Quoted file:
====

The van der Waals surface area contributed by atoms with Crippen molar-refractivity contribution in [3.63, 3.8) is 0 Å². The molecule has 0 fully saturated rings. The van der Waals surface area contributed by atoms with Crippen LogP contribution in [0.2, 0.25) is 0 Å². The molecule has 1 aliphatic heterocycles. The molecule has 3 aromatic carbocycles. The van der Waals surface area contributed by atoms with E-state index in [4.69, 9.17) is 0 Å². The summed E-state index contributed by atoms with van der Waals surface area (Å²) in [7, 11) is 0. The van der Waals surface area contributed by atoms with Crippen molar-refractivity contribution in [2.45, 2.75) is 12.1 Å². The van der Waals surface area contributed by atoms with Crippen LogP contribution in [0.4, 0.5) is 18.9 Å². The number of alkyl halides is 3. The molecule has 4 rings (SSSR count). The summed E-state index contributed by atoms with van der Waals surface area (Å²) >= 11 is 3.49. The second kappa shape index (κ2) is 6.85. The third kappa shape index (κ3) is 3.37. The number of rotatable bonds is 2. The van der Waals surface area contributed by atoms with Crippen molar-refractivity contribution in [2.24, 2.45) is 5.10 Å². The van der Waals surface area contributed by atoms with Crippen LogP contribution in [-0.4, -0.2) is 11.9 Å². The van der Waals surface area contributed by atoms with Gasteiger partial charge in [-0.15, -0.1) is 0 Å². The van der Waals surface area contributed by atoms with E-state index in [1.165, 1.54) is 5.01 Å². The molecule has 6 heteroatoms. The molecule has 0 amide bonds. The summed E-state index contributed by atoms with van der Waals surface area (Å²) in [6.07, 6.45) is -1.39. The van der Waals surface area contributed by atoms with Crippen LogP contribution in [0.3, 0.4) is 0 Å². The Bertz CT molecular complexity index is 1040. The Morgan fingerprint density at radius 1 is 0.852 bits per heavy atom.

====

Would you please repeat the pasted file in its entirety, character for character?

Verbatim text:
The van der Waals surface area contributed by atoms with Crippen molar-refractivity contribution in [3.63, 3.8) is 0 Å². The molecule has 0 fully saturated rings. The van der Waals surface area contributed by atoms with Crippen LogP contribution in [0.2, 0.25) is 0 Å². The molecule has 1 aliphatic heterocycles. The molecule has 3 aromatic carbocycles. The van der Waals surface area contributed by atoms with E-state index in [4.69, 9.17) is 0 Å². The summed E-state index contributed by atoms with van der Waals surface area (Å²) in [7, 11) is 0. The van der Waals surface area contributed by atoms with Crippen molar-refractivity contribution in [2.45, 2.75) is 12.1 Å². The van der Waals surface area contributed by atoms with Crippen LogP contribution in [0.4, 0.5) is 18.9 Å². The number of alkyl halides is 3. The molecule has 4 rings (SSSR count). The summed E-state index contributed by atoms with van der Waals surface area (Å²) >= 11 is 3.49. The second kappa shape index (κ2) is 6.85. The third kappa shape index (κ3) is 3.37. The number of rotatable bonds is 2. The van der Waals surface area contributed by atoms with Crippen molar-refractivity contribution in [2.24, 2.45) is 5.10 Å². The van der Waals surface area contributed by atoms with Crippen LogP contribution in [-0.4, -0.2) is 11.9 Å². The van der Waals surface area contributed by atoms with Gasteiger partial charge in [-0.15, -0.1) is 0 Å². The van der Waals surface area contributed by atoms with E-state index in [1.165, 1.54) is 5.01 Å². The molecule has 6 heteroatoms. The molecule has 0 amide bonds. The summed E-state index contributed by atoms with van der Waals surface area (Å²) in [6.07, 6.45) is -1.39. The van der Waals surface area contributed by atoms with Crippen LogP contribution in [0.3, 0.4) is 0 Å². The Bertz CT molecular complexity index is 1040. The Morgan fingerprint density at radius 1 is 0.852 bits per heavy atom.